Incorporating different grains is a great way to get a variety of nutritional benefits and can give family favorites fun and exciting new tastes! Do you have any favorite recipes that use ancient grains? Share them with us on Facebook or Twitter!
Deciding which foods to buy at the grocery store may soon get a little easier. A major buzz over the past few weeks has involved the Food and Drug Administration’s proposed changes to food and drink nutrition labels. The changes will be the first major makeover in the last 20 years. The Nutrition Labeling and Education Act, which first passed in 1990, was the first regulated food packaging requirement that mandated all packaged foods to have nutrition facts and health claims. With the variety of packaged food products on store shelves today, many health professionals felt these changes are well overdue.
The alterations of the nutrition label, as seen above, will spotlight calories and will update serving sizes to match what consumers actually eat or drink. For example, a 20 ounce soda that is usually consumed in one sitting will no longer be two and a half servings. Instead, its label will represent the nutrition information for one serving, making the label more user-friendly. Another addition to the new label will be a line for added sugars. Although natural sugar and added sugar are chemically the same, studies show that many Americans typically eat more sugar than they realize. By adding an additional line to the nutrition label to draw focus to packaged foods’ added sugar content, it will allow consumers to gain a better understanding of what they choose to eat and drink.
All in all, these proposed changes will help shoppers by making it easier to pinpoint a healthier option when comparing products in the grocery aisle. What do you think of the proposed nutrition label changes? Share your thoughts with us on Facebook and Twitter!
This coming weekend marks the beginning of National Nutrition Month. This campaign was launched in 1973 when it was initially recognized as National Nutrition Week. This week provided an opportunity to promote and educate the public about health and wellness. By its fourth year, National Nutrition Week had grown immensely in the number of people it reached and in response to the campaign’s growth; it was expanded to National Nutrition Month in 1980. Every year, the month of March encompasses a different nutrition-focused theme to encourage nutritious choices. This year’s theme is “Enjoy the Taste of Eating Right.” Research shows that taste is a driving force when making food choices, so learning ways to make healthy and tasty meals is an important step to healthy eating. Challenging lifelong eating habits may be hard, although with the right tools it can be easy to modify your habits to start on a new path to a happy, healthy you!
Here are a few tips to make sure nutrient-dense choices are always an easy go-to option anywhere, anytime!
- Choose whole grain bread over white or enriched wheat flour when making sandwiches.
- Avoid fried or battered foods and instead look for bakes or broiled options.
- Choose low-fat plain Greek yogurt and top with frozen fruit and granola for a delicious, pre-made parfait.
- Adopt ‘Meatless Mondays’ in your home and try new colorful vegetable-based recipes.
- Cut up fruits and vegetables right after you bring them home from the store, so they are an easy-to-grab snack.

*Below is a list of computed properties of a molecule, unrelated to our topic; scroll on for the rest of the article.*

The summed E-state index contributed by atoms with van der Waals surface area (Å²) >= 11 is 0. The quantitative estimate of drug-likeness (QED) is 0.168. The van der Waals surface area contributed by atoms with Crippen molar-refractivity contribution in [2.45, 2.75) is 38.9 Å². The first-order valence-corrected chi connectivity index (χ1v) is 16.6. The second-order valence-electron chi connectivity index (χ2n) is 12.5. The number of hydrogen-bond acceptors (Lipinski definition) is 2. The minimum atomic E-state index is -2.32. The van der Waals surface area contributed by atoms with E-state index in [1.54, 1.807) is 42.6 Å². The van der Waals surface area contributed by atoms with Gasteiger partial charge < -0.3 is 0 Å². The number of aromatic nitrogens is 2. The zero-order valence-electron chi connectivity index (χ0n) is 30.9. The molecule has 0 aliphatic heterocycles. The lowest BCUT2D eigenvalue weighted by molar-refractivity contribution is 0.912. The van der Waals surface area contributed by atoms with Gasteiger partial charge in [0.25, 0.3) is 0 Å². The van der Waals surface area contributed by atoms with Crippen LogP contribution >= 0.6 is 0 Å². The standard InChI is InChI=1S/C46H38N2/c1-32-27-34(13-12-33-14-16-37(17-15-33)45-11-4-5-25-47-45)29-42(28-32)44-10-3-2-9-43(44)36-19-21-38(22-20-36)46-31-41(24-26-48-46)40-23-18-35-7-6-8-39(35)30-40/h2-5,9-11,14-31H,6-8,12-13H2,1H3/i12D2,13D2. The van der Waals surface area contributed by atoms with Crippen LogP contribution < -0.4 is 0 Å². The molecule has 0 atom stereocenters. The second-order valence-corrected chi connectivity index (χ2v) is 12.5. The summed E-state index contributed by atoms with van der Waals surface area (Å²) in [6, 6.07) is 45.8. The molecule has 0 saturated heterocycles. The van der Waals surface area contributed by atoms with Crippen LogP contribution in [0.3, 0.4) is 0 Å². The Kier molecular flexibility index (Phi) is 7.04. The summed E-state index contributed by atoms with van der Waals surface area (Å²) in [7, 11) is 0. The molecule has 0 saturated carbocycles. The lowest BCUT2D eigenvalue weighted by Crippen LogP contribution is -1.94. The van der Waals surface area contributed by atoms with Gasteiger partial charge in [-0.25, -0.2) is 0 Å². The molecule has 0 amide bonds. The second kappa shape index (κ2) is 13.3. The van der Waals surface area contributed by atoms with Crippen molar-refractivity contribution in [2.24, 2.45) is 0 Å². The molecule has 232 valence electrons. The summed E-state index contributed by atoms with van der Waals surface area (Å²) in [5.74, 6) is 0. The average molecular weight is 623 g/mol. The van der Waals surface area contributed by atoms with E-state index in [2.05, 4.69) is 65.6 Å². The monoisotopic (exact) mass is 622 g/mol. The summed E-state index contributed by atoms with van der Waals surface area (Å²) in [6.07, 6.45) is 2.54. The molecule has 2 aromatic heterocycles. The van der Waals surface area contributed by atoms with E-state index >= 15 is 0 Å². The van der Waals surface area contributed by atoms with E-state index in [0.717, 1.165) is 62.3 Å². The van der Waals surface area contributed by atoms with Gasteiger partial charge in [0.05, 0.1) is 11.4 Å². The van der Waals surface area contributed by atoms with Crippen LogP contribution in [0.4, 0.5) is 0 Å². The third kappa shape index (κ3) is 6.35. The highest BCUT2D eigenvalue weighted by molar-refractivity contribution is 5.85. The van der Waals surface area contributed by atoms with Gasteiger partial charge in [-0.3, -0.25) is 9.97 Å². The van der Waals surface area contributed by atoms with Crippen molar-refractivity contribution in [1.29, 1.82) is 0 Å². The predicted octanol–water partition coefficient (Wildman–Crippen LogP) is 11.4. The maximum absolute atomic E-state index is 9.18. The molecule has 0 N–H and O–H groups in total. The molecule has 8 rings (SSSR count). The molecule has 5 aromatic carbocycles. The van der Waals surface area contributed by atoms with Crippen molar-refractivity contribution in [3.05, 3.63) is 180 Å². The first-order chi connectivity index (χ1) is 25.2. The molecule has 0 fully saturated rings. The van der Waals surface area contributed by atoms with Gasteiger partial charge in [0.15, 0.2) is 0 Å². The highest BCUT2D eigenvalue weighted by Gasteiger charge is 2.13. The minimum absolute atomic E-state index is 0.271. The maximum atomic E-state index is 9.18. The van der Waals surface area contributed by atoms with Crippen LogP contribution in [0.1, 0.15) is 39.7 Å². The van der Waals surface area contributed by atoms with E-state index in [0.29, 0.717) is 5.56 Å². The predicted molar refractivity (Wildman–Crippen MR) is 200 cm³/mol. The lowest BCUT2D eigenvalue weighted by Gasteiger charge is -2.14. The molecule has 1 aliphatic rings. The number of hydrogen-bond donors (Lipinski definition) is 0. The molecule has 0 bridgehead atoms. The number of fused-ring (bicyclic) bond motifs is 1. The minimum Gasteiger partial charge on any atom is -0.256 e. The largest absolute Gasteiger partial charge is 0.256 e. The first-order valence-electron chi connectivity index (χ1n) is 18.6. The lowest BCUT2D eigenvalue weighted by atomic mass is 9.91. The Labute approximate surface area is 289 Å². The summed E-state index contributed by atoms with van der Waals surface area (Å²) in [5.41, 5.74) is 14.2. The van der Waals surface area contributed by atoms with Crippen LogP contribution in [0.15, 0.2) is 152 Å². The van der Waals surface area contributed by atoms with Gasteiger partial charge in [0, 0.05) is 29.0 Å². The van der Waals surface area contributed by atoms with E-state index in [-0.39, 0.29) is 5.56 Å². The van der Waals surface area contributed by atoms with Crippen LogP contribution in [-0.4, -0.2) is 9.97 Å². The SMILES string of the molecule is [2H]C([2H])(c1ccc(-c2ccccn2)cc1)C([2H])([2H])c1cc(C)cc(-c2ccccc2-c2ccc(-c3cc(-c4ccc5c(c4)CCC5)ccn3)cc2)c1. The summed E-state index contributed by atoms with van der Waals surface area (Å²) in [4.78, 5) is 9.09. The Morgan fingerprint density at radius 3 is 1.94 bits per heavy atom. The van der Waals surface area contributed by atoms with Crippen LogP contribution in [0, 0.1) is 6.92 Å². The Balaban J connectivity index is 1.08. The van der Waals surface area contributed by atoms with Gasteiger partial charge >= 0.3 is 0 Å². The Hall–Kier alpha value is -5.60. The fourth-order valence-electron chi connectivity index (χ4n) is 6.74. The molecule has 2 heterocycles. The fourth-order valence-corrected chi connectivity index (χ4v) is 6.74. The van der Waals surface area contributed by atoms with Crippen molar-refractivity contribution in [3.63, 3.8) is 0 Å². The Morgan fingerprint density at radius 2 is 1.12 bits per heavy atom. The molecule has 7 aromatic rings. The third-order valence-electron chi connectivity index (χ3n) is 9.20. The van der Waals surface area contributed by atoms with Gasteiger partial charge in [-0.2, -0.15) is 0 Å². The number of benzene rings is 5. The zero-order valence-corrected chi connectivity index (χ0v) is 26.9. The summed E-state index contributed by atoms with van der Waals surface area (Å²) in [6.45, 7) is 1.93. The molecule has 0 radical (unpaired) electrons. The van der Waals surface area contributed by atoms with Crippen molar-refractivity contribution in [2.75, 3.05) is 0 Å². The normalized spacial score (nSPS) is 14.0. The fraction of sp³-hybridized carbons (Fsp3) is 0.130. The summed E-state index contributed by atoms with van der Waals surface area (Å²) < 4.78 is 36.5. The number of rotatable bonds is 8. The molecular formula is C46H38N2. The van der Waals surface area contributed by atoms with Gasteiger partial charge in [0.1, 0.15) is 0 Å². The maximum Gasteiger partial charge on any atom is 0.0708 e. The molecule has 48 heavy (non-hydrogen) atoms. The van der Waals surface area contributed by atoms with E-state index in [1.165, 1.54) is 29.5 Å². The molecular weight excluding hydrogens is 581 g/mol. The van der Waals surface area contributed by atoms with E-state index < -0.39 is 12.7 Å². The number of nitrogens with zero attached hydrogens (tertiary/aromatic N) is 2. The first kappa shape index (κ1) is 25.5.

“Enjoy the Taste of Eating Right” by consuming meals that pack the most nutrients for their punch, try to eat a meal full of color. So this month, try a new fruit or vegetable, or better yet try a fun new recipe! Here are a few ideas to get you started:
In honor of American Heart Health Month, this week’s blog post has a few tips on how to revive poor eating habits and get them on a heart-healthy track. According to the American Heart Association, nine out of ten Americans consume too much sodium. On average, Americans consume more than 3,400 milligrams of sodium on a daily basis, which is well over the recommended amount of 1,500 milligrams. So, where does all the sodium come from? The majority of the sodium consumed by Americans is found in packaged store bought foods along with restaurant meals.
Excess sodium consumption increases a person’s risk for high blood pressure, which can lead to heart disease and stroke later on in life. In order to lower your risk of developing health problems like the ones previously mentioned, try to choose low-sodium options when possible.
Here are some tips to help you keep your heart pumping:
1. Choose low-sodium foods when shopping at the store by taking time to read the Nutrition Facts label.
- Try to choose individual food items that have 200 milligrams of sodium or less.
- Try to choose meal options that have 650 milligrams of sodium or less.
2. Try to incorporate new spices and herbs when cooking like the one below:
- All-Purpose Seasoning
3. Take the salt shaker off the kitchen table.
- If it is out of sight, it is less likely to be used.
Try out a few of these heart-healthy recipes from eatFresh.org that will help get you in the spirit of Heart Health Month!
February marks the beginning of the American Heart Health Month and with Valentine’s Day right around the corner, how much sugar is too much? A recent article in the Jama Internal Medicine found that most adults consume about 10% of their recommended daily calories from added sugar alone. So, what is the recommended daily limit for added sugar consumption? For men, it is recommended to keep added sugar limited to nine teaspoons per day, which breaks down to 36 grams or 145 calories. Then, when it comes to women, they should keep it to six teaspoons a day, which the equivalent of 24 grams or 100 calories.